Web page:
Cypher shook his head and sat down. He rubbed his face with his hands. ''I get it, Max. I do. I'm tired of all of this. I'm tired of Ryan, the rebellion, the authority, the lies. Everything. I knew what he was trying to do, that's why I wanted you to stay here. I'm going to talk to him, next time I see him. See if we can figure this out.''
Anonymous More than 1 year ago
''Well. My body is pumped full of adrenaline, my whole situation is really Fu.cking sketchy, and, um, I need you to leave AC. Right now.''
Anonymous More than 1 year ago
Cypher shook his head. ''No. I'm not leaving, Max. That's the last thing I'm going to do.'' He sighed and turned, kissing her forehead. ''I've got to get some sleep. I'll talk to you in a couple hours.''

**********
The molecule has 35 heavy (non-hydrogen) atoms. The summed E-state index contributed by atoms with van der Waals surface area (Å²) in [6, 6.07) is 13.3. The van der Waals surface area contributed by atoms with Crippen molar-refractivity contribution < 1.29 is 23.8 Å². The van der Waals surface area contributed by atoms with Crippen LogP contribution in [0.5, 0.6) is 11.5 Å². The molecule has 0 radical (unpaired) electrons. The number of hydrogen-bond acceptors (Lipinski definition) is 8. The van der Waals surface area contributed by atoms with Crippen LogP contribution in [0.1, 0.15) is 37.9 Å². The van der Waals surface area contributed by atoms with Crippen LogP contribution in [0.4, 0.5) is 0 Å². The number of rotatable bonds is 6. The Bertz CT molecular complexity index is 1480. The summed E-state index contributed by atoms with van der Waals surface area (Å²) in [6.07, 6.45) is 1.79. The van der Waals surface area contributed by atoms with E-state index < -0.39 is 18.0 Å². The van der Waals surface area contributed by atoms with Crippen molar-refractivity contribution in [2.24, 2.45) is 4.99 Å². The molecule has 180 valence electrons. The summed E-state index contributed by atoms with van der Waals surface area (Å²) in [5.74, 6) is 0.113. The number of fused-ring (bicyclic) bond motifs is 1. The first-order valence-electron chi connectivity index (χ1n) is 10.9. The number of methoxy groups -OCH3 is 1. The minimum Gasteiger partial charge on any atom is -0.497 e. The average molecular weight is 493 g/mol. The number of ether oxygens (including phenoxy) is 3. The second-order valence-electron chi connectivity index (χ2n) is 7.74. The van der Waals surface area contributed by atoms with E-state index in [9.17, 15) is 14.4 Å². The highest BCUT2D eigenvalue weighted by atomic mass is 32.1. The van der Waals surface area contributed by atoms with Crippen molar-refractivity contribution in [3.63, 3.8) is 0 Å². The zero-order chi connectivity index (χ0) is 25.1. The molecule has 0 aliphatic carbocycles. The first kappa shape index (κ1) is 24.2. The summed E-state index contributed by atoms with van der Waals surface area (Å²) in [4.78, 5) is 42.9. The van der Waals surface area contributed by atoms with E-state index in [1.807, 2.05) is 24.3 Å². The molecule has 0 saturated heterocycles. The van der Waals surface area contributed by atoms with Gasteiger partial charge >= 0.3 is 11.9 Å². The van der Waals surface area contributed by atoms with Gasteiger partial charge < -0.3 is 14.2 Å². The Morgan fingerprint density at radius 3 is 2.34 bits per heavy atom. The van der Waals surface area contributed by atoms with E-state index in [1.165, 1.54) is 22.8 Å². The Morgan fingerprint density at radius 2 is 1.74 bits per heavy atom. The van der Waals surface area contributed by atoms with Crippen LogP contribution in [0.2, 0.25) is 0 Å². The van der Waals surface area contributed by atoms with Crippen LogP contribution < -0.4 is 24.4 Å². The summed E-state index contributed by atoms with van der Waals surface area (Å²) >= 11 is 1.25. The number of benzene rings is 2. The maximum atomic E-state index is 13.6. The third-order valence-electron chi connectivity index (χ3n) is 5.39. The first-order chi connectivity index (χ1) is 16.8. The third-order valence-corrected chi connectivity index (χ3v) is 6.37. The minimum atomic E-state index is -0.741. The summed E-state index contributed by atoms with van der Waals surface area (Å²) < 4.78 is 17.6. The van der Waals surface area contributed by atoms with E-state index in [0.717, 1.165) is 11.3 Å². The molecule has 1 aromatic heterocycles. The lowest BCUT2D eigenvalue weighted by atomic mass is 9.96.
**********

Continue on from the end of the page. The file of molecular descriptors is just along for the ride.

Anonymous More than 1 year ago
Cypher nodded. ''Well, seeing as how I'm crippled to a computer (I admit, it was my own fault) I can't keep lying to my parents telling them that I'm doing school work. Especially not with my step dad breathing down my neck.''
Anonymous More than 1 year ago
Cypher shook his head, disregarding the question. ''You know thats not the only reason, right?''
Anonymous More than 1 year ago
Cypher nodded. ''I know. It's not the size of them that makes me nervous.'' He yawned.
Anonymous More than 1 year ago
Cypher sighed and rolled off of her. He rubbed his face with his hands. ''I know but, the timing of all this isn't exactly great.''
Anonymous More than 1 year ago
Cypher laughed lightly and leaned closer to her, kissing her again.
Anonymous More than 1 year ago
Cypher continued to kiss her, pulling away after a moment, a smirk playing at his lips. ''How are you now?''
Anonymous More than 1 year ago
Cypher slowly laid down, pressing his body to hers. He started to kiss her harder.